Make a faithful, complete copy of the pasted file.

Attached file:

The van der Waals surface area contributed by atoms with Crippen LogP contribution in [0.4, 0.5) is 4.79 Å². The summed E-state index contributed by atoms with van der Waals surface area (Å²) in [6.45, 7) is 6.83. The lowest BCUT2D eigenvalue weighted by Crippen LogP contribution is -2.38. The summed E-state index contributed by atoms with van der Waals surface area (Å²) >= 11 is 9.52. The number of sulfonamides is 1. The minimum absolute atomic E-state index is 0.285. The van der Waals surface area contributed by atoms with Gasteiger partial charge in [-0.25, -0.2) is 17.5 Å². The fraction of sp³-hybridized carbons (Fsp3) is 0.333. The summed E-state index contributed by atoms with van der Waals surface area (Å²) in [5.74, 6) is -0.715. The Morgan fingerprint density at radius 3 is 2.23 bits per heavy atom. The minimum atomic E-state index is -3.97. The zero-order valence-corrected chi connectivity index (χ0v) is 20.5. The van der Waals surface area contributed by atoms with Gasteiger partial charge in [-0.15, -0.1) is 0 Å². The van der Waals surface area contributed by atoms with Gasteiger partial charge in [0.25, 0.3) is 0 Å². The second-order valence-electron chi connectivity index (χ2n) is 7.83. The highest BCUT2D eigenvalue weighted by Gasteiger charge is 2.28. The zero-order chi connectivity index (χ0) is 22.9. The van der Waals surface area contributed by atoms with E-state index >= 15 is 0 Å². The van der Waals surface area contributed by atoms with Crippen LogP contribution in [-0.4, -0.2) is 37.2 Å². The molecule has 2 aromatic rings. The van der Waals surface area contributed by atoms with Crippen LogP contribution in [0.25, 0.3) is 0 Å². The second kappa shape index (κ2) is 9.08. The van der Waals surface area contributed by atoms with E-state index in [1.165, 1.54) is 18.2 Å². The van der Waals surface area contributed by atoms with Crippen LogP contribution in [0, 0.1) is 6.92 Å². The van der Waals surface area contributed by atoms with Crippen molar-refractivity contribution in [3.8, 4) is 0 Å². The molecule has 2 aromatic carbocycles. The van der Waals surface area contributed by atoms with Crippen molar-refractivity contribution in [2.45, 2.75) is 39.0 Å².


The van der Waals surface area contributed by atoms with Crippen LogP contribution in [0.4, 0.5) is 4.79 Å². The summed E-state index contributed by atoms with van der Waals surface area (Å²) in [6.45, 7) is 6.83. The lowest BCUT2D eigenvalue weighted by Crippen LogP contribution is -2.38. The summed E-state index contributed by atoms with van der Waals surface area (Å²) >= 11 is 9.52. The number of sulfonamides is 1. The minimum absolute atomic E-state index is 0.285. The van der Waals surface area contributed by atoms with Gasteiger partial charge in [-0.25, -0.2) is 17.5 Å². The fraction of sp³-hybridized carbons (Fsp3) is 0.333. The summed E-state index contributed by atoms with van der Waals surface area (Å²) in [5.74, 6) is -0.715. The Morgan fingerprint density at radius 3 is 2.23 bits per heavy atom. The minimum atomic E-state index is -3.97. The zero-order valence-corrected chi connectivity index (χ0v) is 20.5. The van der Waals surface area contributed by atoms with Gasteiger partial charge in [-0.15, -0.1) is 0 Å². The van der Waals surface area contributed by atoms with Gasteiger partial charge in [0.25, 0.3) is 0 Å². The second-order valence-electron chi connectivity index (χ2n) is 7.83. The highest BCUT2D eigenvalue weighted by Gasteiger charge is 2.28. The zero-order chi connectivity index (χ0) is 22.9. The van der Waals surface area contributed by atoms with E-state index >= 15 is 0 Å². The van der Waals surface area contributed by atoms with Crippen LogP contribution in [-0.4, -0.2) is 37.2 Å². The molecule has 2 aromatic rings. The van der Waals surface area contributed by atoms with Crippen LogP contribution in [0.25, 0.3) is 0 Å². The second kappa shape index (κ2) is 9.08. The van der Waals surface area contributed by atoms with E-state index in [1.165, 1.54) is 18.2 Å². The van der Waals surface area contributed by atoms with Crippen LogP contribution in [0, 0.1) is 6.92 Å². The van der Waals surface area contributed by atoms with Crippen molar-refractivity contribution in [3.8, 4) is 0 Å². The molecule has 2 aromatic carbocycles. The van der Waals surface area contributed by atoms with Crippen molar-refractivity contribution in [2.45, 2.75) is 39.0 Å².